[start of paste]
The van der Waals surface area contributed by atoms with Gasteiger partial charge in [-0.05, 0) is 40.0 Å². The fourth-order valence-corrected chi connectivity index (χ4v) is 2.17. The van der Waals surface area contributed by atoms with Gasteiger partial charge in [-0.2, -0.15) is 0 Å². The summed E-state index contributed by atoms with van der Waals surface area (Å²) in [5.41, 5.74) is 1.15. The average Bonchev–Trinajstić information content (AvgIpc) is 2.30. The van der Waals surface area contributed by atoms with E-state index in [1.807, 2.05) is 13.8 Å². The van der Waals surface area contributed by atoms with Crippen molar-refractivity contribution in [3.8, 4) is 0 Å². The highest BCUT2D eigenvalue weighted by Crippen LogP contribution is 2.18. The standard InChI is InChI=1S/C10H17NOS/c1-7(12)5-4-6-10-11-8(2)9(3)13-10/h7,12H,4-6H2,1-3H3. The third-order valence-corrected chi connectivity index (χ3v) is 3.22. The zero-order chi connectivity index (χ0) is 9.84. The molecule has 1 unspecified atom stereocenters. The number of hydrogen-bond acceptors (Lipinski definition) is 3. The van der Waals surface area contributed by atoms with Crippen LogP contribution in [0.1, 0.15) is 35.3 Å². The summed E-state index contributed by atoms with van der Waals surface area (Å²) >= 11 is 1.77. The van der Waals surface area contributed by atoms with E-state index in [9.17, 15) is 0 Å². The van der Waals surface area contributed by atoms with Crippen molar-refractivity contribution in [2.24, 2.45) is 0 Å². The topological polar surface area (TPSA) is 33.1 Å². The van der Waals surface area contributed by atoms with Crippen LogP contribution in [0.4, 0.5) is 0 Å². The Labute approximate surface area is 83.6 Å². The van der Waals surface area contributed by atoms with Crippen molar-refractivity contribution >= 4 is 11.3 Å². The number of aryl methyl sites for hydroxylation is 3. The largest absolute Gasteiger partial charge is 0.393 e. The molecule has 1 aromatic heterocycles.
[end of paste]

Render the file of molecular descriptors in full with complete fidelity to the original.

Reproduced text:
The van der Waals surface area contributed by atoms with Gasteiger partial charge in [-0.05, 0) is 40.0 Å². The fourth-order valence-corrected chi connectivity index (χ4v) is 2.17. The van der Waals surface area contributed by atoms with Gasteiger partial charge in [-0.2, -0.15) is 0 Å². The summed E-state index contributed by atoms with van der Waals surface area (Å²) in [5.41, 5.74) is 1.15. The average Bonchev–Trinajstić information content (AvgIpc) is 2.30. The van der Waals surface area contributed by atoms with E-state index in [1.807, 2.05) is 13.8 Å². The van der Waals surface area contributed by atoms with Crippen molar-refractivity contribution in [3.8, 4) is 0 Å². The highest BCUT2D eigenvalue weighted by Crippen LogP contribution is 2.18. The standard InChI is InChI=1S/C10H17NOS/c1-7(12)5-4-6-10-11-8(2)9(3)13-10/h7,12H,4-6H2,1-3H3. The third-order valence-corrected chi connectivity index (χ3v) is 3.22. The zero-order chi connectivity index (χ0) is 9.84. The molecule has 1 unspecified atom stereocenters. The number of hydrogen-bond acceptors (Lipinski definition) is 3. The van der Waals surface area contributed by atoms with Crippen LogP contribution in [0.1, 0.15) is 35.3 Å². The summed E-state index contributed by atoms with van der Waals surface area (Å²) >= 11 is 1.77. The van der Waals surface area contributed by atoms with E-state index in [9.17, 15) is 0 Å². The van der Waals surface area contributed by atoms with Crippen molar-refractivity contribution in [2.24, 2.45) is 0 Å². The topological polar surface area (TPSA) is 33.1 Å². The van der Waals surface area contributed by atoms with Crippen LogP contribution in [0.4, 0.5) is 0 Å². The Labute approximate surface area is 83.6 Å². The van der Waals surface area contributed by atoms with Crippen molar-refractivity contribution >= 4 is 11.3 Å². The number of aryl methyl sites for hydroxylation is 3. The largest absolute Gasteiger partial charge is 0.393 e. The molecule has 1 aromatic heterocycles.